The core curriculum at Maryland Law for J.D. students includes courses in civil procedure, constitutional law, torts, property, contracts, and criminal law, as well as a two-semester sequence of courses focusing on legal skills of analysis, research, writing, and oral argument. After completing these initial courses, students are required to complete additional coursework in constitutional law, ethics, and legal research, and satisfy experiential and writing requirements. This core curriculum forms the basis for more specialized study through more than 150 elective courses, seminars, independent studies, simulations, clinics, and externships.
The LL.M. degree program is designed for students who have earned a prior law degree, either a J.D. degree from a law school in the United States or a law degree from a school in another country. Students must complete coursework in a specialty field and may choose to write a thesis. LL.M. students who did not earn a prior law degree in an American law school must take a course on introductory American law, but otherwise, no specific courses are required for LL.M. students.
Maryland Law is home to several specialty programs that enable students to explore areas of interest through experiential learning and a specialized curriculum. The main specialty areas include:
Students can focus in other areas as well, such as criminal law, dispute resolution, family law/child advocacy, general practice, jurisprudence/legal history, labor/employment law, administrative law, property/real estate/decedent's estates law, public interest law/community development, and tax law.
Through the Cardin Requirement, named after Maryland Law alumnus U.S. Senator Benjamin Cardin, each full-time day student in the J.D. program must gain hands-on legal experience by representing actual clients who would otherwise lack access to justice. Most students fulfill the Cardin Requirement through the Clinical Law Program, which provides free legal services to Maryland's poorest citizens each year.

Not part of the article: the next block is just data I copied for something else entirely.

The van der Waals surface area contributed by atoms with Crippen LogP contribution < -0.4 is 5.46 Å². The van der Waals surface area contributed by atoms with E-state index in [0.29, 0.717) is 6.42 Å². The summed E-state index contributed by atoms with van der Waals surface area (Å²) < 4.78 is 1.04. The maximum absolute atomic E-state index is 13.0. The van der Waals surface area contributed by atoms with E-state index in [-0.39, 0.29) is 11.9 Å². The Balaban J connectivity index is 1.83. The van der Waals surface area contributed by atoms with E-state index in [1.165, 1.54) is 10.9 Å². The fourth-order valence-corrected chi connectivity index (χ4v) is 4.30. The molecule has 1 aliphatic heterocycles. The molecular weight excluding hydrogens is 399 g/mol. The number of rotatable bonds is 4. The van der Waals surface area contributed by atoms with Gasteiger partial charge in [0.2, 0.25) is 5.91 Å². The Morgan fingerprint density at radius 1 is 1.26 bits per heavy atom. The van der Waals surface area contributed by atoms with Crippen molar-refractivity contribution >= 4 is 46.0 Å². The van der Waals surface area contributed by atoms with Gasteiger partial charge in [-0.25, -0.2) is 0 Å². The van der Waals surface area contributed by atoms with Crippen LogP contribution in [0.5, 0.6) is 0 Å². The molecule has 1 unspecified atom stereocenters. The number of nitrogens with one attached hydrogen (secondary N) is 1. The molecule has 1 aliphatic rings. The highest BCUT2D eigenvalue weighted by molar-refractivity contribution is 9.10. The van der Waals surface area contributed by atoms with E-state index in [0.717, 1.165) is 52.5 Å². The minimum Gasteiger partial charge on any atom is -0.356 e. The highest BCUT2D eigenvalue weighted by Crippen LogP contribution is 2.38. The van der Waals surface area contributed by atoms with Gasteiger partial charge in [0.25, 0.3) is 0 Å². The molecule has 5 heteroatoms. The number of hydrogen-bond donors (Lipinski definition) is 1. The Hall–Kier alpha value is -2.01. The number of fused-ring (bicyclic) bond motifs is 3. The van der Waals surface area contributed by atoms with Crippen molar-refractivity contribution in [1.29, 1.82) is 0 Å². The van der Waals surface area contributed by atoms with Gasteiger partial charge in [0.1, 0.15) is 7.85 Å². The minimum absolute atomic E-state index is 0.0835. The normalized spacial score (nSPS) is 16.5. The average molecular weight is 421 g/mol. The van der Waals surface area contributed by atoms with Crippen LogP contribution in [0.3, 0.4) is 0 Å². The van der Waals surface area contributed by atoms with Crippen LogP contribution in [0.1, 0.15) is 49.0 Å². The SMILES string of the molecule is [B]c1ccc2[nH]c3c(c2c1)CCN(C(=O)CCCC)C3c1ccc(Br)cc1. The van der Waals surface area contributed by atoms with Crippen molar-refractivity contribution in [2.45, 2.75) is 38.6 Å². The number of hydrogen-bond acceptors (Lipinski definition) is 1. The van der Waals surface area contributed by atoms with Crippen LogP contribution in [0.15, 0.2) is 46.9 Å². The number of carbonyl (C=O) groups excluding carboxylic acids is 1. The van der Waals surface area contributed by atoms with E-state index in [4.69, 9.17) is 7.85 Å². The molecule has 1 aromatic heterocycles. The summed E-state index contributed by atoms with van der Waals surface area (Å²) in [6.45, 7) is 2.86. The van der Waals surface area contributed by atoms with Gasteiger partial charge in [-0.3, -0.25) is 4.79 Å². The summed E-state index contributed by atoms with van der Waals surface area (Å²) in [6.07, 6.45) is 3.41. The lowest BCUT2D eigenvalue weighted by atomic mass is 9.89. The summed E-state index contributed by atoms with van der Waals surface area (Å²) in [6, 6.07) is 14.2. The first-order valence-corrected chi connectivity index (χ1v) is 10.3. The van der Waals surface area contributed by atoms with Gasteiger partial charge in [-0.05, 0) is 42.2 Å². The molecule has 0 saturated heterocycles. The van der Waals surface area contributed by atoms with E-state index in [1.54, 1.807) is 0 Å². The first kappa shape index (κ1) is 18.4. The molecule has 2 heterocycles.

More than 25 clinics focus on a broad range of practice areas, including civil and criminal litigation, advice and counseling, and transactional work. Civil practice areas include environmental law, health, housing and community development, juvenile law and children, AIDS, and immigration. Criminal student attorneys often represent defendants in misdemeanor cases in Maryland's district courts, as well as work in the School of Law's community justice efforts. In addition to in-house clinical work, students may gain experience in public and private nonprofit externships in the Baltimore-Washington region.
In addition to formal specialty programs, the law school sponsors a variety of academic and public service initiatives. These initiatives enhance the educational and scholarly mission of the law school and also serve the community.
The law school offers several dual-degree options:
Maryland Law, including the Thurgood Marshall Law Library, occupies a complex that supports the school's programs integrating classroom and experiential learning. The facility opened in 2002 and contains three courtrooms, including the Ceremonial Moot Courtroom, where state and federal trial and appellate courts regularly sit in session to hear cases.
The Thurgood Marshall Law Library houses a collection of more than 495,000 volumes and equivalents accessible through the online catalog. A staff of 23, including 11 librarians, provides customized reference and consulting services to faculty and students. In addition to LexisNexis, Westlaw and Bloomberg Law, the library offers a legal and non-legal Web-based electronic databases.
The library is named after Justice Thurgood Marshall. Despite growing up in Baltimore, he was unable to attend Maryland Law because, in the 1930s, the school denied all African Americans admission. Marshall attended Howard University School of Law.